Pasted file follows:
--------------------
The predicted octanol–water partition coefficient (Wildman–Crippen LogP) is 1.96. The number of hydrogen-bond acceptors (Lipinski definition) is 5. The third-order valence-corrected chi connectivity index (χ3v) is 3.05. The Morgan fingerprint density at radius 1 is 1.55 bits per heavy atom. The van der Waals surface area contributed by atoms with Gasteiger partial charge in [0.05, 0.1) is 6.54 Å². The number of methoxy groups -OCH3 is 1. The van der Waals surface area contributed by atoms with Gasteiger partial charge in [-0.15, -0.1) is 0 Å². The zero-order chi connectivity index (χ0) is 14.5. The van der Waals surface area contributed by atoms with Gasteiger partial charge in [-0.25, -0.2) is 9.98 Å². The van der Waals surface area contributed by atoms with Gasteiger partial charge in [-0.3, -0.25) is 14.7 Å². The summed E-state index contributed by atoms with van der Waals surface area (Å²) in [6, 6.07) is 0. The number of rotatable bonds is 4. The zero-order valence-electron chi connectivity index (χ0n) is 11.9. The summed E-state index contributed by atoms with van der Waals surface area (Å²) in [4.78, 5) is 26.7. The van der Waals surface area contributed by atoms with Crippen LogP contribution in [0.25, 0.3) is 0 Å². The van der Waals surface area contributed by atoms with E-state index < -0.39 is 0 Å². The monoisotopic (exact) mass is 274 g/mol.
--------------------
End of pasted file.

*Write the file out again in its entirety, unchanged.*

The predicted octanol–water partition coefficient (Wildman–Crippen LogP) is 1.96. The number of hydrogen-bond acceptors (Lipinski definition) is 5. The third-order valence-corrected chi connectivity index (χ3v) is 3.05. The Morgan fingerprint density at radius 1 is 1.55 bits per heavy atom. The van der Waals surface area contributed by atoms with Gasteiger partial charge in [0.05, 0.1) is 6.54 Å². The number of methoxy groups -OCH3 is 1. The van der Waals surface area contributed by atoms with Gasteiger partial charge in [-0.15, -0.1) is 0 Å². The zero-order chi connectivity index (χ0) is 14.5. The van der Waals surface area contributed by atoms with Gasteiger partial charge in [-0.25, -0.2) is 9.98 Å². The van der Waals surface area contributed by atoms with Gasteiger partial charge in [-0.3, -0.25) is 14.7 Å². The summed E-state index contributed by atoms with van der Waals surface area (Å²) in [6, 6.07) is 0. The number of rotatable bonds is 4. The zero-order valence-electron chi connectivity index (χ0n) is 11.9. The summed E-state index contributed by atoms with van der Waals surface area (Å²) in [4.78, 5) is 26.7. The van der Waals surface area contributed by atoms with Crippen LogP contribution in [0.25, 0.3) is 0 Å². The van der Waals surface area contributed by atoms with E-state index < -0.39 is 0 Å². The monoisotopic (exact) mass is 274 g/mol.